Need to break culture of silence around menstruation
The campaign 'Let us talk about Periods', organised by the UNICEF on the occasion of World Menstrual Hygiene Day, brought together bureaucrats
Deputy Commissioner Immunization UNICEF Dr Pradeep Halder speaks during a workshop on 'Measles Rubella' of a vaccination campaign at a hotel on the outskirts of Amritsar on May 28, 2018. Pic/AFP
There is a need to break the culture of silence around menstruation as the start of the cycle actually empowers women as they know they now have the power to procreate, speakers said at a awareness campaign here on Monday.
The campaign 'Let us talk about Periods', organised by the UNICEF on the occasion of World Menstrual Hygiene Day, brought together bureaucrats, women's rights activists and experts in a bid to sensitize women as well as men about the natural process considered a taboo in our country.
"It is usually termed a women's issue and male members of the family, of the community, even male members of the administration. they usually don't talk about this subject. But until and unless it is on an even platform where both male and female members can talk openly on these issues probably the culture of silence will never be broken," said Dibyendu Sarkar, Additional Secretary, Department of Panchayat and rural development.
There is a culture of silence on this particular issue even among the women. People usually feel shy about the positive aspects of periods as well the complications arising out of periods. This results in different unhygienic practices, contaminations and infections. "UNICEF recognises that menstrual hygiene is fundamental to the dignity and well-being of women and girls and an important part of the basic hygiene, sanitation, and reproductive health services to which every woman and girl has a right, said Chief of UNICEF Office for West Bengal Mohammad Mohiuddin,.
There are several myths in our society surrounding periods. It is a very common practice to link periods with being unwell, but it is a normal biological process.
"Menstruation is not a disease. Even I was told that if you have periods when you are in school and you are not prepared for it, tell your teacher that 'shorir-khaarap hoyeche'(I am unwell). But it is not, it is like any other day, except some women might feel uncomfortable," said Ananya Chakraborti, West Bengal Commission for protection of Child Rights.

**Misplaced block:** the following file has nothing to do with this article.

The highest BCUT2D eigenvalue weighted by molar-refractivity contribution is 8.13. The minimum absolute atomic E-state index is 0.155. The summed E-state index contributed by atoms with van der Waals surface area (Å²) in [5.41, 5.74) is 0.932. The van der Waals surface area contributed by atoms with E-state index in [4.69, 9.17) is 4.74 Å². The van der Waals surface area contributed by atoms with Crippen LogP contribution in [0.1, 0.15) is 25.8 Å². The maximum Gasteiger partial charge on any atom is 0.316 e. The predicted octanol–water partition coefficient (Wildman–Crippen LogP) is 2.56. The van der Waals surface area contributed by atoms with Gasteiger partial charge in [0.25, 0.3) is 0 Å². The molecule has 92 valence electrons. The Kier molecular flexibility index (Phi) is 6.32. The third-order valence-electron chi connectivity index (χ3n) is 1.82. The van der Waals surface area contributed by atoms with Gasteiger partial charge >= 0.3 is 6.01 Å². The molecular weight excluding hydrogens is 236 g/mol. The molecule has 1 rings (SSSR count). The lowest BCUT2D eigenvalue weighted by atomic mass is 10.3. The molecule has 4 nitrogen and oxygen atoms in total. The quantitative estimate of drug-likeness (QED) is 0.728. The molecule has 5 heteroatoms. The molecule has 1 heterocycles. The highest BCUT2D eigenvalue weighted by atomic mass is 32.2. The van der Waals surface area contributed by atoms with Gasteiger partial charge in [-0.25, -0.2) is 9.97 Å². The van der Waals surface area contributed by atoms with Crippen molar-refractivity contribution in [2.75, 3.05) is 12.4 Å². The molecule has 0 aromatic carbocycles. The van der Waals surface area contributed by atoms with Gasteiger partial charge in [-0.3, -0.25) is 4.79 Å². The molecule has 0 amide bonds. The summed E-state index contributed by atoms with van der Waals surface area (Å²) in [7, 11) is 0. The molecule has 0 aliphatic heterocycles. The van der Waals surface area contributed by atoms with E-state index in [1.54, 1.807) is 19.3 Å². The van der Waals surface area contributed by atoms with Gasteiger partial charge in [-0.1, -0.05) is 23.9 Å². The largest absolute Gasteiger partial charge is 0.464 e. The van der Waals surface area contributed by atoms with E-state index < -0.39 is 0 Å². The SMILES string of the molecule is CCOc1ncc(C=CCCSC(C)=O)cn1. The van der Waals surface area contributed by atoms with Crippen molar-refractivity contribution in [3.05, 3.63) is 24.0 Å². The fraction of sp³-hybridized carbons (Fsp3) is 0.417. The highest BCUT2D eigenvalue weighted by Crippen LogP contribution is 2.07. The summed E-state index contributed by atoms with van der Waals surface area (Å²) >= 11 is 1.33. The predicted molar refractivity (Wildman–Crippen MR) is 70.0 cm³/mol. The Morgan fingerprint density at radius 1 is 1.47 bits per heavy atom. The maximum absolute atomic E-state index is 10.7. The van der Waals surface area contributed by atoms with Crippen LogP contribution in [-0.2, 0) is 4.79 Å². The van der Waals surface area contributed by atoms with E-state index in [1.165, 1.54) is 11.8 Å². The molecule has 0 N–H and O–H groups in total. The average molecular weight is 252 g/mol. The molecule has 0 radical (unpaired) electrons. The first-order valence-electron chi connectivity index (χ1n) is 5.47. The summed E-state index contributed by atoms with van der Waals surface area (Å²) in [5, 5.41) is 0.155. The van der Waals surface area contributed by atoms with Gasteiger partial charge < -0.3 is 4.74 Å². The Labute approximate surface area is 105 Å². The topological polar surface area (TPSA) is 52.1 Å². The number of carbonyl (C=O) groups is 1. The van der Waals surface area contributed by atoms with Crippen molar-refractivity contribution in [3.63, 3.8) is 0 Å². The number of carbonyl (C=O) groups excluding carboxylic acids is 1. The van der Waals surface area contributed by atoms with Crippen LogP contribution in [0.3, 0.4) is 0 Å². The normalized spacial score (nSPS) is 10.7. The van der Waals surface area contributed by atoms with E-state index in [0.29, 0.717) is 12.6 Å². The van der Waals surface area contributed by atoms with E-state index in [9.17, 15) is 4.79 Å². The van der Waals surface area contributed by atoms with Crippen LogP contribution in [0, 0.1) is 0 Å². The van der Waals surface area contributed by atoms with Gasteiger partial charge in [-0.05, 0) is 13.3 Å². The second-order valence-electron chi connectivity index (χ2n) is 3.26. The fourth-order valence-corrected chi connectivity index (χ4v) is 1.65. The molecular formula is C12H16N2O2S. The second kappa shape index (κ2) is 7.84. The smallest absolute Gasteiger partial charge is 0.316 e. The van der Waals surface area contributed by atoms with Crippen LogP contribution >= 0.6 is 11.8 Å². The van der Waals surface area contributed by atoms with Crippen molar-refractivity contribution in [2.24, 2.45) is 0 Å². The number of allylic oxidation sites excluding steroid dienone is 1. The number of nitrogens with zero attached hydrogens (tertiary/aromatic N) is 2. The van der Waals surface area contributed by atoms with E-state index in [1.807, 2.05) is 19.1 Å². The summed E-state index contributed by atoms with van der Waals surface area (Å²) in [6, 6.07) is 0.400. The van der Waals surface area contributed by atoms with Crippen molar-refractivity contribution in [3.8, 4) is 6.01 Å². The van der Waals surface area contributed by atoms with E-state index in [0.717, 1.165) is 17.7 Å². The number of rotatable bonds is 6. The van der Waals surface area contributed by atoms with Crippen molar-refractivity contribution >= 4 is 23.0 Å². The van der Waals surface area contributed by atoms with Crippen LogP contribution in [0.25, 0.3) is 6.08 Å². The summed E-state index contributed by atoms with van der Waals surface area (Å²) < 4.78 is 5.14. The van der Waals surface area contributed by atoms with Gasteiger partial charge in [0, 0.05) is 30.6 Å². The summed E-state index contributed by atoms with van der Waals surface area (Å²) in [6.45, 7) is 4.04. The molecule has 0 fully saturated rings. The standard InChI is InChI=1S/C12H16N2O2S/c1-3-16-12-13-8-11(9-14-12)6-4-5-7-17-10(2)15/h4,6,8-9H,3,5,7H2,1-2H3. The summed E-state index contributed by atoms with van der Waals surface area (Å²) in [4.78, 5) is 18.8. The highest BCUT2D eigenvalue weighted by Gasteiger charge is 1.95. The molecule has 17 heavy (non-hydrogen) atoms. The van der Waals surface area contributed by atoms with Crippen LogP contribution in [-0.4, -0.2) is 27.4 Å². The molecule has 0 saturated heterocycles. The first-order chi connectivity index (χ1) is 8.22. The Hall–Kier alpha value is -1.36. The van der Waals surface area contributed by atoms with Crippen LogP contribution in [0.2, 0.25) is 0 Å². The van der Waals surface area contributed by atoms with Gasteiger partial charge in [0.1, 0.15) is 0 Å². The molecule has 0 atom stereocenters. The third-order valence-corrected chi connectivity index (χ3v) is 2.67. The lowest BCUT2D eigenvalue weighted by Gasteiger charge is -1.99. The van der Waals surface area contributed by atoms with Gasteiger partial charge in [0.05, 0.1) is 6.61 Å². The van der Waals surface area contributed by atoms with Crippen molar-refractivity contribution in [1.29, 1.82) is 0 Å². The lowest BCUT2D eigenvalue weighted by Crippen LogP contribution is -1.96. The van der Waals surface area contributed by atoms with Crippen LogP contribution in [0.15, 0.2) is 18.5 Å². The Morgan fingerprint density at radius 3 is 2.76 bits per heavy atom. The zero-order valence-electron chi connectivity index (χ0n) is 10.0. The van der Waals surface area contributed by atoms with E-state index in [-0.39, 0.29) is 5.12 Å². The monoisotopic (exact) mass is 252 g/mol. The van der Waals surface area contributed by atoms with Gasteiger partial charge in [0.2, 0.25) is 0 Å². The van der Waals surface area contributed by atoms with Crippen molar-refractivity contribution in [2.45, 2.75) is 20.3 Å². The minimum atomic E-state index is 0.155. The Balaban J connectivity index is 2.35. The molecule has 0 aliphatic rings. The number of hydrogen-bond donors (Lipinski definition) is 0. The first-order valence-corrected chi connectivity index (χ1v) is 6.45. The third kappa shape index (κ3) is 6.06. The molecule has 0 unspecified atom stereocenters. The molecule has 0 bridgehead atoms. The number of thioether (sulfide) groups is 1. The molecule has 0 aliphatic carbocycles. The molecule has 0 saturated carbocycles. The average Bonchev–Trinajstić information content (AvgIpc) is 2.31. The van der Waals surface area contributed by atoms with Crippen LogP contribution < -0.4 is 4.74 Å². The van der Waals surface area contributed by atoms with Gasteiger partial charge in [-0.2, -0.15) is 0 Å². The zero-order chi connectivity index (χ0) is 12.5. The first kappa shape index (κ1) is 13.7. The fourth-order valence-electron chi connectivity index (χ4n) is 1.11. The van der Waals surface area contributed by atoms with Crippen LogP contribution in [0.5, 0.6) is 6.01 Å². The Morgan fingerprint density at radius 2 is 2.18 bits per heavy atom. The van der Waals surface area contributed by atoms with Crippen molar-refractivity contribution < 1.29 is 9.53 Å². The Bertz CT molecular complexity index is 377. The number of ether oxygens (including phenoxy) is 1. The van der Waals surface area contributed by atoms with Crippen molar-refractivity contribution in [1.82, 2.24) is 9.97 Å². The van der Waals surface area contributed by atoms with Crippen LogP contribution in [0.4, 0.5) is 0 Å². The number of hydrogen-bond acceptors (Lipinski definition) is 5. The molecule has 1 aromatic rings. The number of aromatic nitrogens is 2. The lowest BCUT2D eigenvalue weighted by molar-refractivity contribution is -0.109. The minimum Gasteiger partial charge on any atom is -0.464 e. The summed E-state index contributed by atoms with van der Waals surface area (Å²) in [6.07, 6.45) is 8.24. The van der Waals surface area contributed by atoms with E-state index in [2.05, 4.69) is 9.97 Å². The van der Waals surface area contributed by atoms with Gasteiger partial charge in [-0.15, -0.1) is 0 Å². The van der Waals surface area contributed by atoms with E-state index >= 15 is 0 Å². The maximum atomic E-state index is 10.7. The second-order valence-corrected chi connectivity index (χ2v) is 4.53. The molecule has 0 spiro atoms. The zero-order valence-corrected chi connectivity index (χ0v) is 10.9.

According to her, menstruation empowers a woman. "When we start to menstruate we are empowered. We know that we have the power in us to procreate, we are now women and we know our full worth and that is what needs to be celebrated," added Chakraborti. Till date a woman cannot buy a packet of sanitary napkin from a chemist's shop comfortably or say has to speak a little low and the packet is wrapped with paper. If a girl says it out loud she will attract undue attention so mostly they prefer to wait.
"Why should I wait half an hour in the pharmacy making sure I don't unruffle the feathers of whoever comes in the pharmacy and make sure I get my privacy which is not even required. This is something that all girls go through most of their lives, said Choten Lama, IAS, Secretary Panchayat and Rural Development Department.
"The taboos on menstruation limits a nation as a whole, you are just pulling back an entire gender by saying that during these five days society stops you and approves of not contributing positively fully of what you can," she added.
The discussion on World Menstrual Hygiene Day witnessed many male participants. A young boy,Sobhan Mukherjee, Kolkata's very own 'Padman' was present. He has been installing indigenous sanitary pad-dispensing carton boxes in public toilets across the city to help the women during periods.
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